What happens if you want to become a teacher, but you have a degree in history? Or if you’ve been an accountant for the past 10 years and decide your real passion is working with children?
These days there are more options available than ever before for people who want to become educators but didn’t earn a degree in education—whether they’ve just graduated or are established professionals.
Recently, the Missouri Department of Elementary and Secondary Education approved the Kansas City Teacher Residency (KCTR) as a teacher certifying agency. This decision makes KCTR the first locally-grown, non-institute of higher education to receive such status in Missouri. (The ABCTE program based out of Washington, D.C. is also approved as a certifying agency in the state of Missouri.)
Why is this important? Well, it means teacher residents in the program can become certified teachers directly through KCTR’s rigorous, job-embedded program as an alternative to traditional degree programs.
By allowing KCTR to certify teachers using best practices such as mentor teaching and ongoing observations and feedback, the state of Missouri is joining a group of states from across the country that are opening the doors for a diverse group of individuals to join the educator profession. In 2015, the National Council on Teacher Quality reported that 31 states encouraged districts and nonprofit organizations to operate alternate route programs. Six states now have genuine alternate routes to teaching certification.
By no means do I think that alternative certification programs should be the only available route to the profession. In fact, for the long-term sustainability of the teaching profession, I think institutes of higher education are essential. There are a growing number of higher education institutions that are taking a hard look at their programs and challenging the status quo of teacher preparation. They are raising their admittance standards, revising their curriculum to include more clinical training, and working to connect teacher training to student learning and life outcomes in measurable ways.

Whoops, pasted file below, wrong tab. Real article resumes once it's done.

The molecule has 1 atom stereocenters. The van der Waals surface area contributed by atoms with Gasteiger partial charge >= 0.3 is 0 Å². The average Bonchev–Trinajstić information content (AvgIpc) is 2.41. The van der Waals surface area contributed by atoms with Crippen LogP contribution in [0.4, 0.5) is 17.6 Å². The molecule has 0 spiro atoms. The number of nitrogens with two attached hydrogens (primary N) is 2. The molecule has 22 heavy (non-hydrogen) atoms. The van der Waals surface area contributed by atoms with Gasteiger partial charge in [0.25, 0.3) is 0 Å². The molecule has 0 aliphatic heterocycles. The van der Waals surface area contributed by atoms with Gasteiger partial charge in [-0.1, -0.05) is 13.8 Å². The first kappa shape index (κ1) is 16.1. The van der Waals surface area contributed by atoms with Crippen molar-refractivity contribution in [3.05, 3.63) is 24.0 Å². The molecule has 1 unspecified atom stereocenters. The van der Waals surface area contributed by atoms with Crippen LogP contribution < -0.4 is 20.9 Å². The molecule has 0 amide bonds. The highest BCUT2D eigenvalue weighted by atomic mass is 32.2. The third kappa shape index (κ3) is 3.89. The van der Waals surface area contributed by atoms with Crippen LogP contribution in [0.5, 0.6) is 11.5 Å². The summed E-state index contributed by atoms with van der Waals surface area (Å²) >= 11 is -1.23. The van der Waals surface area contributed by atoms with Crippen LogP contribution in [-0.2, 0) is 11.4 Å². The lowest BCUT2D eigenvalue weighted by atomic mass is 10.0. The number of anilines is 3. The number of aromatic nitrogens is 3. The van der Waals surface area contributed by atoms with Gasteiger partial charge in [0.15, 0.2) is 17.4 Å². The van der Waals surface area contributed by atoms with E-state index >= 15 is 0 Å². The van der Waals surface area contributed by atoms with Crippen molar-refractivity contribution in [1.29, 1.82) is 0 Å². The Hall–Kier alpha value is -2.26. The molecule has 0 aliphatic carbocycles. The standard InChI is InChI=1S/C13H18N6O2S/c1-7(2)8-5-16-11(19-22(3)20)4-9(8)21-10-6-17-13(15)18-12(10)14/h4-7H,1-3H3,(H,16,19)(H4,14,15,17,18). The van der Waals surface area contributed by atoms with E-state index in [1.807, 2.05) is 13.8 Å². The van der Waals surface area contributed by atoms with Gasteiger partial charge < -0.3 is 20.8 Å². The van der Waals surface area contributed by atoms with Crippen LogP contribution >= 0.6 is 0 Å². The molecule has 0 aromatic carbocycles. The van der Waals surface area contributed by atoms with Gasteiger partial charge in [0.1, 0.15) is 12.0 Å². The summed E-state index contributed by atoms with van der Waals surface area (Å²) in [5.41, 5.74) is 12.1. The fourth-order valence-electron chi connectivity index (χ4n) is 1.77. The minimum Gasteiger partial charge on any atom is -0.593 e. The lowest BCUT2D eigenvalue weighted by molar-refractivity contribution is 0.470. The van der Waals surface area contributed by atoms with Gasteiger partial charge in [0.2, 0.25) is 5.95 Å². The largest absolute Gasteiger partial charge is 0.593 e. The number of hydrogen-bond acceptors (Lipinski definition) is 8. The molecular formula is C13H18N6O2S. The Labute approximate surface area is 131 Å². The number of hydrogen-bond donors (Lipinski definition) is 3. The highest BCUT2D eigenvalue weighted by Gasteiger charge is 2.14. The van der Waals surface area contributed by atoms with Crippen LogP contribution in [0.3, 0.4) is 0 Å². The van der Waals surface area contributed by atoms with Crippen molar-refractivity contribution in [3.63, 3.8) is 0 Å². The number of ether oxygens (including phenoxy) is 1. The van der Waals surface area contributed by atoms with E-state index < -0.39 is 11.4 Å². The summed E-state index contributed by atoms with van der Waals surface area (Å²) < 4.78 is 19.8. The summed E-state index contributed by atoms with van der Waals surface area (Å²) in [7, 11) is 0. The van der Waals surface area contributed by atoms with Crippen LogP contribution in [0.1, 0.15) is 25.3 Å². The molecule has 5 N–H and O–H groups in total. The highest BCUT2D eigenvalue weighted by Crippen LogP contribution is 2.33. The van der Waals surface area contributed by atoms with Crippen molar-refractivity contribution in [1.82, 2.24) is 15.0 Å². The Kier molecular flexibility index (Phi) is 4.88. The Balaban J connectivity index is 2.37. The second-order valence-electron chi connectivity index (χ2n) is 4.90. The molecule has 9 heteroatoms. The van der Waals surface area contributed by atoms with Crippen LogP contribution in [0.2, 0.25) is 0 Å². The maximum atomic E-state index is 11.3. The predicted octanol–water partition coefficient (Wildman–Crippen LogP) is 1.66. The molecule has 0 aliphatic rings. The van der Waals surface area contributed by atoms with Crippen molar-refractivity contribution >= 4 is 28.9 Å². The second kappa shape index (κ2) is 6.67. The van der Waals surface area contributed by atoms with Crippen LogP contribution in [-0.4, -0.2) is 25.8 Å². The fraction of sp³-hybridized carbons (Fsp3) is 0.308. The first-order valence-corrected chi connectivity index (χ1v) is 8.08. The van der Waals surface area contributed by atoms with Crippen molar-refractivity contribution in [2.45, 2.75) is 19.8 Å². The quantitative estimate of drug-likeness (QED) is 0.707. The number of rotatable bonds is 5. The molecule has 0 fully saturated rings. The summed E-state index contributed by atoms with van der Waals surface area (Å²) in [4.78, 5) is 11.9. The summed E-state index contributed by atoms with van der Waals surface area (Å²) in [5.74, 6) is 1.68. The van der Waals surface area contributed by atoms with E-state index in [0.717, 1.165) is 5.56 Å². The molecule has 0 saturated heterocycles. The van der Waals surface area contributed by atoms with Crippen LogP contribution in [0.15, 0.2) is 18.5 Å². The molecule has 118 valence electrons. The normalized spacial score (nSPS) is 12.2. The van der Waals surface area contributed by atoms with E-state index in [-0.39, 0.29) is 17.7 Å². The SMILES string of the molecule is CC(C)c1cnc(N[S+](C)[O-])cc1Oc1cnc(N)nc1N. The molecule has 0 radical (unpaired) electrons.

I am encouraged by organizations like Deans for Impact and #TeachStrong who value the profession of teaching so much that they work to transform the field of educator preparation. I am encouraged by the hardworking universities and state departments of education that are working with the Network for Transforming Educator Preparation. I am encouraged by the partnership between programs like KCTR and institutions like Park University who are working in unison to design new educator training programs.
A report from the Center for American Progress titled “Smart, Skilled, and Striving: Transforming and Elevating the Teaching Profession” suggests a few policy shifts:
KCTR is designed to address all three of those suggestions in addition to other objectives such as diversifying the teaching workforce in the urban core. By providing a pathway for KCTR to certify teachers, the state of Missouri is encouraging best practices that will develop strong educators who may have not otherwise entered the field of urban education.
How does your state compare? Do they encourage alternative routes that meet high standards? Do they support institutes of higher education who want to raise the bar for educator preparation? I hope you can say that your state is making strides toward improvement like Missouri.
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Jacqueline Erickson Russell is a program officer in Education for the Ewing Marion Kauffman Foundation, where she manages a grant portfolio that supports initiatives that recruit, develop, and retain teachers, leaders, and educators.
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